Zach Langley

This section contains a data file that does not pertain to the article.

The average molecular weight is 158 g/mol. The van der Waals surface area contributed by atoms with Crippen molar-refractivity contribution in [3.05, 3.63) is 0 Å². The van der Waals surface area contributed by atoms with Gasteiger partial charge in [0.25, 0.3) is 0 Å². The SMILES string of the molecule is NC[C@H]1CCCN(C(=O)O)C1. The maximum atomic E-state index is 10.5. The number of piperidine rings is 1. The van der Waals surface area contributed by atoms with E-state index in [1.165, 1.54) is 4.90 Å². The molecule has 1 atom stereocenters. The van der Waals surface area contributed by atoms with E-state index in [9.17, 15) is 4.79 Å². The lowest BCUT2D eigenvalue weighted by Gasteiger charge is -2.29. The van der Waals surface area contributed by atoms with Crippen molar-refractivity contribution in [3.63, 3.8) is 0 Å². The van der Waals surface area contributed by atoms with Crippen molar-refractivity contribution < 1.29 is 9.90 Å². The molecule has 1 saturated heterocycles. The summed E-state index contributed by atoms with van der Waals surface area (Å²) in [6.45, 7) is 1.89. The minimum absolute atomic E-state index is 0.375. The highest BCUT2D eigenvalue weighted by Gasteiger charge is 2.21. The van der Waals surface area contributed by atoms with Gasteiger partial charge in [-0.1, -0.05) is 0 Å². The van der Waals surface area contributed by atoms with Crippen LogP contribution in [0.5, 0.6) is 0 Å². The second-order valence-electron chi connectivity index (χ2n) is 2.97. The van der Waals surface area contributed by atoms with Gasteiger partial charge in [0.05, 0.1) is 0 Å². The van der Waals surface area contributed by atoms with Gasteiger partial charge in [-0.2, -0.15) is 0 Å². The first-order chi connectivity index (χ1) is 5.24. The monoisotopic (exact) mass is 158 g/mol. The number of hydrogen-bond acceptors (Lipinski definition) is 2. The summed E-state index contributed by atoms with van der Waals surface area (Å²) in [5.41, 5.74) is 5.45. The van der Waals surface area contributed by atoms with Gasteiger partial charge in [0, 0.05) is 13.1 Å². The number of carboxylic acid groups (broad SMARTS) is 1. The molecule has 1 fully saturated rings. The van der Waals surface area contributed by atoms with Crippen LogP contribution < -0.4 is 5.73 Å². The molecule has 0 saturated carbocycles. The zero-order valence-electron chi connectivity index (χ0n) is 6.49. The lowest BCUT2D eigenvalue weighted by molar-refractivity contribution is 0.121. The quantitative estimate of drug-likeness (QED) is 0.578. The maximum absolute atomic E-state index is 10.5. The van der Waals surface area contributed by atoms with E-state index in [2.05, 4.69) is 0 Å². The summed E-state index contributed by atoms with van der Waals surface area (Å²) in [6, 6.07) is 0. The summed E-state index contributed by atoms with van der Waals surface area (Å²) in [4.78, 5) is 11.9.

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 Jan23 awarded Popular Question Nov12 awarded Enlightened Nov12 awarded Nice Answer Feb27 awarded Yearling Feb6 comment How is $n^{1.001} + n\log n = \Theta (n^{1.001})$? Moreover, $n^k$ dominates $\log^c n$ for $k, c > 0$. Feb5 revised How to show that $ALL_{DFA}$ is in P deleted 13 characters in body Feb27 awarded Yearling Feb11 answered Bound on Stirling numbers of the first kind? Nov24 awarded Citizen Patrol Nov23 revised How to solve this recurrence relation: $T(n) = 4\cdot T(\sqrt{n}) + n$ added 27 characters in body Nov22 revised How to solve this recurrence relation: $T(n) = 4\cdot T(\sqrt{n}) + n$ added 3 characters in body Nov22 revised How to solve this recurrence relation: $T(n) = 4\cdot T(\sqrt{n}) + n$ added 35 characters in body Nov22 answered How to solve this recurrence relation: $T(n) = 4\cdot T(\sqrt{n}) + n$ Nov21 comment How to solve this recurrence relation: $T(n) = 4\cdot T(\sqrt{n}) + n$ @dreamcrash No. $(n^{0.5})^i = n^{0.5i} \ne n^{{0.5}^i}.$ Nov21 comment How to solve this recurrence relation: $T(n) = 4\cdot T(\sqrt{n}) + n$ It looks like $T(n) = O(n)$. (Look at the last term in the summation.) Nov21 comment How to solve this recurrence relation: $T(n) = 4\cdot T(\sqrt{n}) + n$ @dreamcrash Are you looking for an exact solution or just the asymptotic growth (Big-Oh notation)? Nov21 comment How to solve this recurrence relation: $T(n) = 4\cdot T(\sqrt{n}) + n$ The exponent of 4 should be just $i$, not $i+1$. Nov16 comment How to understand why $x^0 = 1$, where $x$ is any real number? Are you assuming $x^0 = 1$? You should reverse your argument. Nov16 comment How to understand why $x^0 = 1$, where $x$ is any real number? @Rhys It doesn't help. I was just suggesting that there is nothing wrong with thinking about $5^0$ as $5$ times itself $0$ times. Nov15 comment How to understand why $x^0 = 1$, where $x$ is any real number? Although, I would interpret "5 times itself 0 times" as the empty product, which is defined to be 1.